Although parasitoids are effective biological control agents, this study suggests that using plant odours to optimize biological control of pests may have side effects that could actually reduce the benefit of pest control, said Dr Poelman.


Story Source:

The above story is based on materials provided by Public Library of Science. Note: Materials may be edited for content and length.


Journal Reference:

  1. Erik H. Poelman, Maaike Bruinsma, Feng Zhu, Berhane T. Weldegergis, Aline E. Boursault, Yde Jongema, Joop J. A. van Loon, Louise E. M. Vet, Jeffrey A. Harvey, Marcel Dicke. Hyperparasitoids Use Herbivore-Induced Plant Volatiles to Locate Their Parasitoid Host. PLoS Biology, 2012; 10 (11): e1001435 DOI: 10.1371/journal.pbio.1001435

Cite This Page:

Public Library of Science. "The hungry caterpillar: Beware your enemy's enemy's enemy." ScienceDaily. ScienceDaily, 27 November 2012. <www.sciencedaily.com/releases/2012/11/121127190318.htm>.
Public Library of Science. (2012, November 27). The hungry caterpillar: Beware your enemy's enemy's enemy. ScienceDaily. Retrieved October 24, 2014 from www.sciencedaily.com/releases/2012/11/121127190318.htm
Public Library of Science. "The hungry caterpillar: Beware your enemy's enemy's enemy." ScienceDaily. www.sciencedaily.com/releases/2012/11/121127190318.htm (accessed October 24, 2014).

Share This



More Plants & Animals News

Friday, October 24, 2014

Featured Research

from universities, journals, and other organizations


Featured Videos

from AP, Reuters, AFP, and other news services

Deep Sea 'mushroom' Could Be Early Branch on Tree of Life

Deep Sea 'mushroom' Could Be Early Branch on Tree of Life

Reuters - Innovations Video Online (Oct. 24, 2014) Miniature deep sea animals discovered off the Australian coast almost three decades ago are puzzling scientists, who say the organisms have proved impossible to categorise. Academics at the Natural History of Denmark have appealed to the world scientific community for help, saying that further information on Dendrogramma enigmatica and Dendrogramma discoides could answer key evolutionary questions. Jim Drury has more. Video provided by Reuters
Powered by NewsLook.com
Black Bear Cub Goes Sunday Shopping

Black Bear Cub Goes Sunday Shopping

Reuters - Light News Video Online (Oct. 23, 2014) Price check on honey? Bear cub startles Oregon drugstore shoppers. Rough Cut (no reporter narration). Video provided by Reuters
Powered by NewsLook.com
Dances With Wolves in China's Wild West

Dances With Wolves in China's Wild West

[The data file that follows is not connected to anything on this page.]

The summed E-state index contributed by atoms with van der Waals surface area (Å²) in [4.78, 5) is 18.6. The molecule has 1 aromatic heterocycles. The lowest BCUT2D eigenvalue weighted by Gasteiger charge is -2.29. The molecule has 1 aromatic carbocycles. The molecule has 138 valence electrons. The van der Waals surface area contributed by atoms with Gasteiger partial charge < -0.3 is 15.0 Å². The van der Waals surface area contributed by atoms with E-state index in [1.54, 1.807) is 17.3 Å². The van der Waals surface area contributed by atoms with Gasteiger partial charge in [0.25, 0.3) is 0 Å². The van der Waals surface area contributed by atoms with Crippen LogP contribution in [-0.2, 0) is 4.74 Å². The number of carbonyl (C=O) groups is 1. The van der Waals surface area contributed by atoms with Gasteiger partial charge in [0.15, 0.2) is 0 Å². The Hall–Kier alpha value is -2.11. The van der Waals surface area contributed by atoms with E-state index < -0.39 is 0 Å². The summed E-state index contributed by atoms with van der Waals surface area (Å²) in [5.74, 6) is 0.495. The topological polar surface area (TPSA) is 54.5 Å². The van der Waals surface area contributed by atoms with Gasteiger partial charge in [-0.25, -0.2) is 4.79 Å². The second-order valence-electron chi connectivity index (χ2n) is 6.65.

AFP (Oct. 23, 2014) One man is on a mission to boost the population of wolves in China's violence-wracked far west. The animal - symbol of the Uighur minority there - is under threat with a massive human resettlement program in the region. Duration: 00:41 Video provided by AFP
Powered by NewsLook.com
Breakfast Debate: To Eat Or Not To Eat?

Breakfast Debate: To Eat Or Not To Eat?

Newsy (Oct. 23, 2014) Conflicting studies published in the same week re-ignited the debate over whether we should be eating breakfast. Video provided by Newsy
Powered by NewsLook.com

Search ScienceDaily

Number of stories in archives: 140,361

Find with keyword(s):
Enter a keyword or phrase to search ScienceDaily for related topics and research stories.

Save/Print:
Share:

Breaking News:

Strange & Offbeat Stories


Plants & Animals

Earth & Climate

Fossils & Ruins

In Other News

... from NewsDaily.com

Science News

Health News

Environment News

Technology News



Save/Print:
Share:

Free Subscriptions


Get the latest science news with ScienceDaily's free email newsletters, updated daily and weekly. Or view hourly updated newsfeeds in your RSS reader:

Get Social & Mobile


Keep up to date with the latest news from ScienceDaily via social networks and mobile apps:

Have Feedback?


Tell us what you think of ScienceDaily -- we welcome both positive and negative comments. Have any problems using the site? Questions?
Mobile: iPhone Android Web
Follow: Facebook Twitter Google+
Subscribe: RSS Feeds Email Newsletters
Latest Headlines Health & Medicine Mind & Brain Space & Time Matter & Energy Computers & Math Plants & Animals Earth & Climate Fossils & Ruins